Posted by: Nick Voss | November 19, 2013

Capoeira in the Northwoods: A Weekend with Mestre Yoji Senna

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LOWENWOOD RECREATION CENTER—On a recent wet, damp and dreary Saturday night, the Lowen Wood Recreation Center was bursting with a bright, playful energy. It was the energy of music, dance, language, and kicks. The energy was that of the Afro-Brazilian martial art called Capoeira. Thanks to Conserve’s guests, the Afro-Brazilian Capoeira Association of Minneapolis, students, and staff learned the basics of Capoeira movements, song, culture, and history. To top it off, it was a whole lot of fun!

So what is Capoeira? Put simply, it is a martial art of African origins that was developed in Brazil. During Brazil’s 500-year period of slavery, the game of Capoeira became an outlet for physical training, self-defense, and social support in the Afro-Brazilian population. Among many theories and story lines in Capoeira’s history, the most common narrative is that the self-defense maneuvers (kicks, grapples, and escapes) were disguised as a dance in an effort to elude the control of the Portuguese colonists. Escaped slaves started new communities far into the rainforest called quilombos, in which the art developed alongside communities, agriculture learned from indigenous peoples, and in essence, a sense of place. Throughout the struggle for freedom for Black people in Brazil, Capoeira was and is a source of strength, inspiration, and community. Today, this freedom takes on a slightly different role, and is applied broadly throughout the world, breaking Capoeiristas (those who practice Capoeira) away from the pressures of media, consumerism, injustice, and whatever holds them back from their full potential.

The Afro-Brazilian Capoeira Association is led by Mestre (Master) Yoji Senna, son of Mestre Carlos Senna. Hailing from the state of Bahia, Brazil, the Senna family is rooted in the source of what we know today as the art of Capoeira. Mestre Carlos Senna was a leader that helped improve the perception of Capoeira, presenting it with others (the famous Mestre Bimba) to the Brazilian government with class, passion, discipline, and skill in 1953. This presentation was in turn the pinnacle event that allowed the government to go from a prohibition on Capoeira as something “dangerous” or trouble-inducing, to supporting it as a means for self-discipline, social support, and a cultural staple of Brazil. It was exciting to experience this rich culture here at Conserve, in person!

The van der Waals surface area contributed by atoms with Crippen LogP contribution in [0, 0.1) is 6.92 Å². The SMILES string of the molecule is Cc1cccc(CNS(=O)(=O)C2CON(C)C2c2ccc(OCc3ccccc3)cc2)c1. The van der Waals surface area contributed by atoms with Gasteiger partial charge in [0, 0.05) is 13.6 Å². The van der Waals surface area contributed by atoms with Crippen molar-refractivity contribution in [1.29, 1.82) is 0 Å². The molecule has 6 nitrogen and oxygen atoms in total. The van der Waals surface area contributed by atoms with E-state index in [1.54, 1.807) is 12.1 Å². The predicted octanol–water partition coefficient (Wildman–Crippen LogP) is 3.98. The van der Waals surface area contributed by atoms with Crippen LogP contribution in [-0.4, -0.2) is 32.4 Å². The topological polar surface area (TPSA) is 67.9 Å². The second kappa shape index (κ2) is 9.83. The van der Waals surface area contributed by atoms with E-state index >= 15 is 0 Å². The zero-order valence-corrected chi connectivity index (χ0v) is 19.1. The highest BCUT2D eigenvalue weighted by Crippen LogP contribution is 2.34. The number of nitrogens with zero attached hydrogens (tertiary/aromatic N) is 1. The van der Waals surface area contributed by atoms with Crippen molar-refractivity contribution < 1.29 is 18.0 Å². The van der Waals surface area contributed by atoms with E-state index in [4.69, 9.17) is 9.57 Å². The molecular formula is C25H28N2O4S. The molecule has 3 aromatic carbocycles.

The evening started off right away with movement: a warm-up that mixed Samba, African dance, and aerobics that led to the basic movements of Capoeira. Students and staff learned the ginga, the key swing-step motion that creates a persona of unpredictability and cunningness. This step along with the au (cart-wheel) was the source of all other movements to come. Once students and staff were comfortable with ginga and au, the instructors explained kicks like the meia lua (half-moon) kick and the kokarina (coconut) defense, in which one becomes a small ball, like a coconut. The Capoeiristas showed students how to practice in pairs, retaining eye contact the whole time, even when upside down in an au. Students soon found that the game of Capoeira demanded a careful, holistic level of attention, so as to remain safe and to know just when to playfully encroach upon an opponent. Throughout the event, the goal was never to intend harm on anyone, but to create an atmosphere of excitement and fun.

After a full training session, students and staff were ready to take what they’d learned and apply it to the roda (pronounced hoda), the main event of Capoeira. The roda is where music, dance, fight, and community collide. After learning a few traditional Capoeira songs (sung in Portuguese), the professional Capoeirsatas demonstrated their action-packed skill. Awestruck, the students were invited to join in, taking turns playing with the experienced Capoeiristas. Any students not playing the game at a given moment would still contribute to the atmosphere, singing and clapping in support. The game seemed like it would never end, with a continual line-up of students excited to give it a try.

As the night ended with a pick-up game of basketball, students peppered the Capoeristas with questions, in an effort to gain a better grasp on the new mindset that the game provides. The next day, however, many students and staff were a bit sore, and were spotted stretching around campus! Whether or not students were inspired to continue their Capoeira training, the event provided a fun, cross-cultural, and expressive evening that lit up the damp, dark, and rainy night. As Capoeira has spread throughout the world, it has been rooted in the original tropical sense of place of the quilombos, but is also applied to new habitats and regions. After a two and a half hour event, it’s safe to say that the Northwoods of Wisconsin is one of those very places, adding to the global conversation of Capoeira!

-Nick Voss, Academic Coodinator Grad Fellow

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